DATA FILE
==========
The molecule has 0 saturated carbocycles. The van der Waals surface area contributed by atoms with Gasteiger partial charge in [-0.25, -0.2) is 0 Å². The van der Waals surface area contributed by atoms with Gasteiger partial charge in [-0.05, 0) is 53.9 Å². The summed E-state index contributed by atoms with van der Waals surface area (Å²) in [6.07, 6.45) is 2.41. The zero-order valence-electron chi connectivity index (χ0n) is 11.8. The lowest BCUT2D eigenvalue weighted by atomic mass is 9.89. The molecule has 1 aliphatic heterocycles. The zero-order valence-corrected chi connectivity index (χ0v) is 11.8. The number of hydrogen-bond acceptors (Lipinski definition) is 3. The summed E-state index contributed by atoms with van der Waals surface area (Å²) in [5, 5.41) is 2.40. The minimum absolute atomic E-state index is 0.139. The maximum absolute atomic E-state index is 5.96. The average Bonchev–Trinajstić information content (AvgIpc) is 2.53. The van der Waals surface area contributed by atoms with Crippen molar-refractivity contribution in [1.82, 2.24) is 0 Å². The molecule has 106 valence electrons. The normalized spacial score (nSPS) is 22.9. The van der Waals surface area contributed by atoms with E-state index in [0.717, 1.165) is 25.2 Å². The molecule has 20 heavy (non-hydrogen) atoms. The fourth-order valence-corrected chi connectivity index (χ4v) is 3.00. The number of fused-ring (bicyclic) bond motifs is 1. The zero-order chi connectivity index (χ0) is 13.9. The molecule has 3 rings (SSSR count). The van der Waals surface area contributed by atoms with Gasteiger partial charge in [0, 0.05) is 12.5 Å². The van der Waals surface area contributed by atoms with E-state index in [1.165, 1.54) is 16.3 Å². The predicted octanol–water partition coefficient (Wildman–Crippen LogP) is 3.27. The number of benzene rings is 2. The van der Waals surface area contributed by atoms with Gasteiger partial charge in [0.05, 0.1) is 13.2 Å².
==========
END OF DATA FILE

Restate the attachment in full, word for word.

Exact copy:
The molecule has 0 saturated carbocycles. The van der Waals surface area contributed by atoms with Gasteiger partial charge in [-0.25, -0.2) is 0 Å². The van der Waals surface area contributed by atoms with Gasteiger partial charge in [-0.05, 0) is 53.9 Å². The summed E-state index contributed by atoms with van der Waals surface area (Å²) in [6.07, 6.45) is 2.41. The zero-order valence-electron chi connectivity index (χ0n) is 11.8. The lowest BCUT2D eigenvalue weighted by atomic mass is 9.89. The molecule has 1 aliphatic heterocycles. The zero-order valence-corrected chi connectivity index (χ0v) is 11.8. The number of hydrogen-bond acceptors (Lipinski definition) is 3. The summed E-state index contributed by atoms with van der Waals surface area (Å²) in [5, 5.41) is 2.40. The minimum absolute atomic E-state index is 0.139. The maximum absolute atomic E-state index is 5.96. The average Bonchev–Trinajstić information content (AvgIpc) is 2.53. The van der Waals surface area contributed by atoms with Crippen molar-refractivity contribution in [1.82, 2.24) is 0 Å². The molecule has 106 valence electrons. The normalized spacial score (nSPS) is 22.9. The van der Waals surface area contributed by atoms with E-state index in [0.717, 1.165) is 25.2 Å². The molecule has 20 heavy (non-hydrogen) atoms. The fourth-order valence-corrected chi connectivity index (χ4v) is 3.00. The number of fused-ring (bicyclic) bond motifs is 1. The zero-order chi connectivity index (χ0) is 13.9. The molecule has 3 rings (SSSR count). The van der Waals surface area contributed by atoms with Gasteiger partial charge in [0, 0.05) is 12.5 Å². The van der Waals surface area contributed by atoms with E-state index in [1.165, 1.54) is 16.3 Å². The predicted octanol–water partition coefficient (Wildman–Crippen LogP) is 3.27. The number of benzene rings is 2. The van der Waals surface area contributed by atoms with Gasteiger partial charge in [0.05, 0.1) is 13.2 Å².